There are several other routes available to individuals with financial problems, many of which do not require a deposit. Many individuals can, and do, apply to the county court for administration orders and discharge their liabilities through monthly payments, which are set at a level that the individual can afford. More than 7,500 debtors took advantage of that route in 2001. Additionally, growing numbers of individuals with debt problems seek advice and assistance from organisations in the voluntary sector such as the Consumer Credit Counselling Service and Paylink. Those organisations will administer debt repayment plans on behalf of debtors at no cost to the debtor, the administration cost being met by creditors who agree to forgo a proportion of new debt. Several of them offer repayment plans of as little as £1 per week.

In considering changes to the arrangements for bankruptcy, account must be taken of the impact on creditors' interests, and that is my concern in considering the new clause. That point is particularly important in considering any proposal to reduce or waive entry costs in hardship cases. The bankruptcy entry deposit defrays part of the costs of administering the case. The deposit does not cover the full economic costs of administering the case, and any reduction in the deposit would mean that a greater proportion of the costs of case administration would have to be met from elsewhere, which would lead to lower returns to creditors.

The level of the deposit and fees are set through secondary legislation. It is therefore unnecessary and unduly inflexible to deal with the matter in the Bill. We recognise that this is an issue of concern, but it is also a complex matter. In considering the need for changes, it would be necessary to ensure that there is a continuing balance between the interests of the debtors and creditors. We believe that the current arrangements strike the correct balance, whereas the new clause would not.

To answer the specific point on deposits raised by the hon. Member for Orkney and Shetland (Mr. Carmichael), none of the individual insolvency provisions, nor those on fees and deposits, applies north of the border. I hope that that helps him.

The current arrangements strike the right balance, and I ask the hon. Member for Eastbourne to withdraw the motion. If he does not, and in view of the fairly fundamental inconsistency in the Opposition's approach to these matters, I shall ask the House to oppose the new clause.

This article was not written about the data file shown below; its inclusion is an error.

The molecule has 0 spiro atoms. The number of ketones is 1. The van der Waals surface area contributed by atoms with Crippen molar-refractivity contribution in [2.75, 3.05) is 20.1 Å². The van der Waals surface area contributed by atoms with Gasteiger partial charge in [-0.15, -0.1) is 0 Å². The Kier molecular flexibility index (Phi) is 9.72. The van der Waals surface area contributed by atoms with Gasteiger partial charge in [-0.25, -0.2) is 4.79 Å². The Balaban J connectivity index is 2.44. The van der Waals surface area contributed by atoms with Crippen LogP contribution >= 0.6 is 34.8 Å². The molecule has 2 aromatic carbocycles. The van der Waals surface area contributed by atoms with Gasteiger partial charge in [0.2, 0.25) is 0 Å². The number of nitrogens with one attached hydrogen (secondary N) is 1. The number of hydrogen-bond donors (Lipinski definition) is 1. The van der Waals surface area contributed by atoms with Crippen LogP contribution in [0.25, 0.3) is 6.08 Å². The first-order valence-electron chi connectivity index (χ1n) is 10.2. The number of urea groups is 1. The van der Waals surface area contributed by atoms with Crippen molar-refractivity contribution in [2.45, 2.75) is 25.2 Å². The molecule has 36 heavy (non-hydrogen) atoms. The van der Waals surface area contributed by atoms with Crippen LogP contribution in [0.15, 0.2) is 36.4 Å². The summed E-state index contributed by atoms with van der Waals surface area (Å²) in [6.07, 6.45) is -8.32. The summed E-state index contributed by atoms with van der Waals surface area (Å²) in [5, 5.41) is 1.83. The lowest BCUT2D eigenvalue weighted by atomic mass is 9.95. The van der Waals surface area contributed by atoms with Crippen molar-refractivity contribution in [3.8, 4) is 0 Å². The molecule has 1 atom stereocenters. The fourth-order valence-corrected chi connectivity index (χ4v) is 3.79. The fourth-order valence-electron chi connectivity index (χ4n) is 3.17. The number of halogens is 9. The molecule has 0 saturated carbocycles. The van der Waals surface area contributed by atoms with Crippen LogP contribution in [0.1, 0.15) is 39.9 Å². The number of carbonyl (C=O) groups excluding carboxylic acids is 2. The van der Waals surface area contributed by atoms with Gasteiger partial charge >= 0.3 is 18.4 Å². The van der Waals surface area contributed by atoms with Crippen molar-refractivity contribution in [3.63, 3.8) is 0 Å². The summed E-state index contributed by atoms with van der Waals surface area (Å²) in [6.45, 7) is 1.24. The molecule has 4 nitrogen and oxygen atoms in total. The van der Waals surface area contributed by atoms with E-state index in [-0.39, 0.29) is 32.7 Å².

Mr. Waterson: The Minister has scored a spectacular own goal. I might as easily describe her extremely tough

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and Gradgrind-like attitude to the new clause as wholly inconsistent with her attitude to the new clause relating to bankrupts' homes. She takes a stern line now—although perhaps I should be grateful that she has not invited me to a seminar on the issue. I thought I had made it clear that I was talking about people for whom bankruptcy is indeed the last resort, and that the only thing that keeps them from it is an inability to raise the money for the fees that have to be paid if they are to become bankrupt.

There is a way forward that does not involve the complication from which the hon. Lady shies away. I raised it in Committee and the Minister promised to reflect on it; I repeated it in my speech moving the new clause, but the Minister signally failed to touch on it in her reply. That way forward is to do something about the £5,000 limit that applies in the county court, which may have become outdated.

Miss Johnson: I should have addressed that point and I apologise for not doing so. The hon. Gentleman asked in Committee whether there might be some merit in reconsidering the upper limit of £5,000 of total debts that currently applies for the purpose of qualifying for a county court administration order, and I said that I would reflect on it.

Such matters are for my right hon. and learned Friend the Lord Chancellor to decide. His review of the enforcement of civil court judgments includes reform of county court administration orders. The Government are considering a range of options, both court based and non-court based. We do not intend to take any interim measures such as increasing the scope of the existing county court administration orders scheme, including increasing the limit, before we have considered the options for reform in that wider context. I hope that the hon. Gentleman appreciates that that is the sensible setting for further consideration of the issues.

Mr. Waterson: I am grateful for that, and I suppose it does make sense that the matter is to be considered in a broader context. I am moderately delighted that it has not been lost sight of altogether.

The Minister is taking an unnecessarily stern line. We know the sort of people that the provision covers—they are the sort of people described in NACAB's extensive briefing. I am sorry that the Government are not prepared to be more flexible; despite that, I beg to ask leave to withdraw the motion.

Motion and clause, by leave, withdrawn.

Schedule 16

Schedule B1 to Insolvency Act 1986

Mr. Waterson: I beg to move amendment No. 79, in page 243, line 13, after "company", insert—